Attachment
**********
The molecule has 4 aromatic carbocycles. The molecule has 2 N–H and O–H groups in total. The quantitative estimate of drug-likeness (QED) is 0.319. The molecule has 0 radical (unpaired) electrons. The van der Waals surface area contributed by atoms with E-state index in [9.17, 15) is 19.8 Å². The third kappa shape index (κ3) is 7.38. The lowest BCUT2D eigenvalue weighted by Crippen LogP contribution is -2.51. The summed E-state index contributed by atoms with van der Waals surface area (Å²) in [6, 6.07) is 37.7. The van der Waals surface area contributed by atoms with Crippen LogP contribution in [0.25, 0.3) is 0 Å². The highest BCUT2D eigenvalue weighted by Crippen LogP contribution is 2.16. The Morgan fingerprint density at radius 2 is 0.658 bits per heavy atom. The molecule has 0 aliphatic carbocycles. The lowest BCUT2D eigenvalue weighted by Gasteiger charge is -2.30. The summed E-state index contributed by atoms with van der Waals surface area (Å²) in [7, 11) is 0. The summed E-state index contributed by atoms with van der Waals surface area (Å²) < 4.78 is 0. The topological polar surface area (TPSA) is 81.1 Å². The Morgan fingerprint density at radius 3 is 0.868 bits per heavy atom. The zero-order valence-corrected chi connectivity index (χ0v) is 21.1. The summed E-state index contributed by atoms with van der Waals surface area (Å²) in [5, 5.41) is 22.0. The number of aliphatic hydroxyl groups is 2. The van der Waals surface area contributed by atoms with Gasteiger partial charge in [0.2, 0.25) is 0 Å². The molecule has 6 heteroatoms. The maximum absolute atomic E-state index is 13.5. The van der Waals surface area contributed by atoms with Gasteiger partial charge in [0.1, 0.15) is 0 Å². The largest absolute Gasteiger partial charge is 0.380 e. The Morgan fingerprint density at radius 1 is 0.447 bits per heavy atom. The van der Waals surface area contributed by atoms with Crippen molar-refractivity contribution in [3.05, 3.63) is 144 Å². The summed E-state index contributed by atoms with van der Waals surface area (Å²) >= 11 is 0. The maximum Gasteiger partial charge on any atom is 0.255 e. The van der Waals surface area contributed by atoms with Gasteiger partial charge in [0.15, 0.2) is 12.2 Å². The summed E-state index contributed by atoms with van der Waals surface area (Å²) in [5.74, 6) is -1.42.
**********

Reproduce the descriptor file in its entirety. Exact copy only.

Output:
The molecule has 4 aromatic carbocycles. The molecule has 2 N–H and O–H groups in total. The quantitative estimate of drug-likeness (QED) is 0.319. The molecule has 0 radical (unpaired) electrons. The van der Waals surface area contributed by atoms with E-state index in [9.17, 15) is 19.8 Å². The third kappa shape index (κ3) is 7.38. The lowest BCUT2D eigenvalue weighted by Crippen LogP contribution is -2.51. The summed E-state index contributed by atoms with van der Waals surface area (Å²) in [6, 6.07) is 37.7. The van der Waals surface area contributed by atoms with Crippen LogP contribution in [0.25, 0.3) is 0 Å². The highest BCUT2D eigenvalue weighted by Crippen LogP contribution is 2.16. The Morgan fingerprint density at radius 2 is 0.658 bits per heavy atom. The molecule has 0 aliphatic carbocycles. The lowest BCUT2D eigenvalue weighted by Gasteiger charge is -2.30. The summed E-state index contributed by atoms with van der Waals surface area (Å²) in [7, 11) is 0. The summed E-state index contributed by atoms with van der Waals surface area (Å²) < 4.78 is 0. The topological polar surface area (TPSA) is 81.1 Å². The Morgan fingerprint density at radius 3 is 0.868 bits per heavy atom. The zero-order valence-corrected chi connectivity index (χ0v) is 21.1. The summed E-state index contributed by atoms with van der Waals surface area (Å²) in [5, 5.41) is 22.0. The number of aliphatic hydroxyl groups is 2. The van der Waals surface area contributed by atoms with Gasteiger partial charge in [0.2, 0.25) is 0 Å². The molecule has 6 heteroatoms. The maximum absolute atomic E-state index is 13.5. The van der Waals surface area contributed by atoms with Gasteiger partial charge in [0.1, 0.15) is 0 Å². The largest absolute Gasteiger partial charge is 0.380 e. The Morgan fingerprint density at radius 1 is 0.447 bits per heavy atom. The van der Waals surface area contributed by atoms with Crippen molar-refractivity contribution in [3.05, 3.63) is 144 Å². The summed E-state index contributed by atoms with van der Waals surface area (Å²) >= 11 is 0. The maximum Gasteiger partial charge on any atom is 0.255 e. The van der Waals surface area contributed by atoms with Gasteiger partial charge in [0.15, 0.2) is 12.2 Å². The summed E-state index contributed by atoms with van der Waals surface area (Å²) in [5.74, 6) is -1.42.